LONDON: The British government has vowed to appeal a High Court ruling that it must seek parliament’s approval before starting EU exit talks, in a landmark judgment that could delay Brexit.
Three senior judges ruled on Thursday that Prime Minister Theresa May’s government does not have the power on its own to trigger Article 50 of the European Union’s Lisbon Treaty, the formal notification of Britain’s intention to leave the bloc.
May has promised to begin the process by the end of March but the court’s decision raises the prospect of a protracted parliamentary debate before then, in a chamber that overwhelmingly opposed Brexit and may seek to soften the break with the EU.
The pound — which has tumbled to multi-year lows since June’s referendum to leave the EU — soared against the dollar and euro, standing at $1.2474 in Asian trade on Friday.
EU leaders have been pressing for a swift divorce, and May has arranged a phone call with European Commission chief Jean-Claude Juncker on Friday, a commission spokesman said.
The case challenged the government’s right to use “historic prerogative powers” — a type of executive privilege — to trigger Article 50, which begins a two-year countdown to exiting the EU.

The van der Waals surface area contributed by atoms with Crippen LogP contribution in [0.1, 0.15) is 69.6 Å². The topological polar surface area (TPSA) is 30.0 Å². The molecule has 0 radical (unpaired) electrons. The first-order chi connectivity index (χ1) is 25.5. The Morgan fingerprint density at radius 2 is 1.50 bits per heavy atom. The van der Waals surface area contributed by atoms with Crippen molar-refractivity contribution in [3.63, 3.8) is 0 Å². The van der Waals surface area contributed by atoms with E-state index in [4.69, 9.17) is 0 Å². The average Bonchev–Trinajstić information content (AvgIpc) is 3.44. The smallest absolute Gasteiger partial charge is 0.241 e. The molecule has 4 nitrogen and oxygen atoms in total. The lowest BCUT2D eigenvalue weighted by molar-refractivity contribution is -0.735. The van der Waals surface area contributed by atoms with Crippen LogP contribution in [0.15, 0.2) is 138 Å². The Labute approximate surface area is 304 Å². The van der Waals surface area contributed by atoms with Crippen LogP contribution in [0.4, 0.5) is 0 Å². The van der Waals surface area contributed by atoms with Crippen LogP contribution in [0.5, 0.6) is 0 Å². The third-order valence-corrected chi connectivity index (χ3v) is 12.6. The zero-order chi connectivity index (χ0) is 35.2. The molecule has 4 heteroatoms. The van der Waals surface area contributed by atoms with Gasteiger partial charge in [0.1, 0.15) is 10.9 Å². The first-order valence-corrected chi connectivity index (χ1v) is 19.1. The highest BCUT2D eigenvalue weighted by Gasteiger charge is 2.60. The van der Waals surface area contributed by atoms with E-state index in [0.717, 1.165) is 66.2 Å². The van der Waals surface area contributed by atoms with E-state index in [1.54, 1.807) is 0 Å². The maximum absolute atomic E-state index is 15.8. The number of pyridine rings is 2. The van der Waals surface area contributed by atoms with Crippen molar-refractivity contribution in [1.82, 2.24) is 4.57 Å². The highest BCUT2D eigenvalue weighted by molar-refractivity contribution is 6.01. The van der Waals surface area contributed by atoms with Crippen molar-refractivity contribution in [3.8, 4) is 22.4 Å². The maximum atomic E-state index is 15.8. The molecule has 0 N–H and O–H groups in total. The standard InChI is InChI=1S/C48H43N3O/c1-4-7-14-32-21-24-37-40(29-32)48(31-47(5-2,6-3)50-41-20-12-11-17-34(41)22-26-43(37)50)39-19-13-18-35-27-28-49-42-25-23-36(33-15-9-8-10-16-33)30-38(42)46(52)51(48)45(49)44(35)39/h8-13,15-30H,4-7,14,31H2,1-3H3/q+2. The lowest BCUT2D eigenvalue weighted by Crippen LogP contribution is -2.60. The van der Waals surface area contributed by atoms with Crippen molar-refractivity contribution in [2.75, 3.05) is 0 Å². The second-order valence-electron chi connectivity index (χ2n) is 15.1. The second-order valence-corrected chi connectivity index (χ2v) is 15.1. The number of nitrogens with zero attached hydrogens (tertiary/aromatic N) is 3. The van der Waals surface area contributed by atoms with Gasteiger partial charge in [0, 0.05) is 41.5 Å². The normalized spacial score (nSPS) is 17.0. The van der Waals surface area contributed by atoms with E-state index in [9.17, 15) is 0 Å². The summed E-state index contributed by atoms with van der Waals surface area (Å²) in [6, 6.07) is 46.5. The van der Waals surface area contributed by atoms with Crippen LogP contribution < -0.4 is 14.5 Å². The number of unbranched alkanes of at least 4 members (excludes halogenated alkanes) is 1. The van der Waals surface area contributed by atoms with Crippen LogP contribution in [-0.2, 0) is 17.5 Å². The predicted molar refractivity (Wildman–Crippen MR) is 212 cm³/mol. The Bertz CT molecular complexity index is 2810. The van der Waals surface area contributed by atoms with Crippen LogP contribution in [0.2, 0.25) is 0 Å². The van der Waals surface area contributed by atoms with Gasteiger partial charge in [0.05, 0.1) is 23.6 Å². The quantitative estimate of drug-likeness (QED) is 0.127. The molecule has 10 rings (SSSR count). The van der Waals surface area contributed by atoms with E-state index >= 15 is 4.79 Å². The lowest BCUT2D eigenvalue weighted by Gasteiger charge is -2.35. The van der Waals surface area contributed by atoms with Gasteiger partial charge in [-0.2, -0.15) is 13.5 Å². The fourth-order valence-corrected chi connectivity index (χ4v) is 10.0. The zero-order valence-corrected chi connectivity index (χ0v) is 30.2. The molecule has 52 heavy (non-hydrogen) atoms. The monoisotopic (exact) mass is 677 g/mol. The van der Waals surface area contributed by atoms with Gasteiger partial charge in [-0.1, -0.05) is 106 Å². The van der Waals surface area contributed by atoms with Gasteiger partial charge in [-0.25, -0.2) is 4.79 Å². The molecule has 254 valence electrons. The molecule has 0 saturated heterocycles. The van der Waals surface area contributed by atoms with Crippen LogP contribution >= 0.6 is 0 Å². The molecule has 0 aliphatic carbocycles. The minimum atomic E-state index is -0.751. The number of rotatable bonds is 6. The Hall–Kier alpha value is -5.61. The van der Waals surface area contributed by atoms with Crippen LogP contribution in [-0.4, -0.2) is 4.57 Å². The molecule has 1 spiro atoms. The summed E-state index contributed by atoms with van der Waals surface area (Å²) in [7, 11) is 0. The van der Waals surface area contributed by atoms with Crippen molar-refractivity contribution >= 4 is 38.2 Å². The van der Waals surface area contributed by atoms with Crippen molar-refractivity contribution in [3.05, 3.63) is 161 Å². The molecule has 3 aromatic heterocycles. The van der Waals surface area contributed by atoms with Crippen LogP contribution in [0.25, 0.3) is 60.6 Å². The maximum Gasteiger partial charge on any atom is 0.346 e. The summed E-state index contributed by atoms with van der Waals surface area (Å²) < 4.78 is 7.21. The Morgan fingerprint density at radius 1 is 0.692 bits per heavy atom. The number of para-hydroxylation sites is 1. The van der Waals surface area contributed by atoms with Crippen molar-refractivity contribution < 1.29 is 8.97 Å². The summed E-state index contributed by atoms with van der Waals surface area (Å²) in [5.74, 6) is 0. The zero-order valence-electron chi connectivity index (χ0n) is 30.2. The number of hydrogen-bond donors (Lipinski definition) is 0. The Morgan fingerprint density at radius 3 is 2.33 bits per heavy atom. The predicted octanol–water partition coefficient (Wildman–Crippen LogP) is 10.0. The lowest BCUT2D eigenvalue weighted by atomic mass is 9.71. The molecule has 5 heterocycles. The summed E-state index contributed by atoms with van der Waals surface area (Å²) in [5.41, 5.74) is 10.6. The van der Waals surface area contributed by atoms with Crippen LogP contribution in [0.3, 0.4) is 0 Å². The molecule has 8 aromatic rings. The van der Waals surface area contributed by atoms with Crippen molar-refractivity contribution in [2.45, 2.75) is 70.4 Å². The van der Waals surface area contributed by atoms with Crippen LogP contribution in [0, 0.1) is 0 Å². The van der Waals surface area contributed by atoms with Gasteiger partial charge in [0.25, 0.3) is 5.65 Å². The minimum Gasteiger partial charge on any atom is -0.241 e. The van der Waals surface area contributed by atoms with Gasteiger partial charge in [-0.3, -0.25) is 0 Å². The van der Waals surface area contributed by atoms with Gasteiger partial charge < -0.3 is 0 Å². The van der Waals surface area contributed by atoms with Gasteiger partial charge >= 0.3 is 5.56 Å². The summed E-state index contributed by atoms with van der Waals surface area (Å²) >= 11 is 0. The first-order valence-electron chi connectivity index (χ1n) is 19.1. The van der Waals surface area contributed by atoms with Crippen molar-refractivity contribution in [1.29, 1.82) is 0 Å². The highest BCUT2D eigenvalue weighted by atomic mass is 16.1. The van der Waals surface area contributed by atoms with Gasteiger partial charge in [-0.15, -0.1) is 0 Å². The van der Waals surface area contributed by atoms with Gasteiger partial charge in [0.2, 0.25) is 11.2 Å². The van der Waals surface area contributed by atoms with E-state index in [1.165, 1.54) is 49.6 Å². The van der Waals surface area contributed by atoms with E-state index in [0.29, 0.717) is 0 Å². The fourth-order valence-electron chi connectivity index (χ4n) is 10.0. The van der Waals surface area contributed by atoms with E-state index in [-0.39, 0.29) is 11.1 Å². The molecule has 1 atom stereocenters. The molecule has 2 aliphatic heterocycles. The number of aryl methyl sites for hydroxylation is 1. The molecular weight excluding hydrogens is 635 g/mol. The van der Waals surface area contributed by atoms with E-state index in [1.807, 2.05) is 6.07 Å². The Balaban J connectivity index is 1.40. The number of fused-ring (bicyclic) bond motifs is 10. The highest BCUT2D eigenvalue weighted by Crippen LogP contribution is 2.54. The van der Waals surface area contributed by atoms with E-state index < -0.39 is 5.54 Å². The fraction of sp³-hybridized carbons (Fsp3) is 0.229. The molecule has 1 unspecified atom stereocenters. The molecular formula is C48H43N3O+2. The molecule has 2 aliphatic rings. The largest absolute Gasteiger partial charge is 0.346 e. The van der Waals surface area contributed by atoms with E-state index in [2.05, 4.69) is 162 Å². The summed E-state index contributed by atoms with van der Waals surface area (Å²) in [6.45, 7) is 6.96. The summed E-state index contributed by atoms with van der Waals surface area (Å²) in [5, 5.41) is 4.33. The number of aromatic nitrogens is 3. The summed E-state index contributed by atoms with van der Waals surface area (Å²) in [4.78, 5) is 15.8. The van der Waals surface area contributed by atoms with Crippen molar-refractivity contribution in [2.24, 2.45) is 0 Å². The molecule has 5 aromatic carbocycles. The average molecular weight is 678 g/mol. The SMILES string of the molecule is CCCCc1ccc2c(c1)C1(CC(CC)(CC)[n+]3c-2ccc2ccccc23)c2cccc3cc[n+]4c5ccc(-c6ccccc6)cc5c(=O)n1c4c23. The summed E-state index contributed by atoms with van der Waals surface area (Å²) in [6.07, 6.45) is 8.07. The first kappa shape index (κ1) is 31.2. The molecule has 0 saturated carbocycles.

“We hold that the secretary of state does not have power under the crown’s prerogative to give notice pursuant to Article 50… for the United Kingdom to withdraw from the European Union,” the judgment said.
May’s office said it was “disappointed” at the decision and would appeal, with the case now expected to be heard in the Supreme Court in early December.
“The country voted to leave the European Union in a referendum approved by act of parliament. And the government is determined to respect the result of the referendum,” it said in a statement.
A spokeswoman added: “Our plans remain to invoke Article 50 by the end of March.”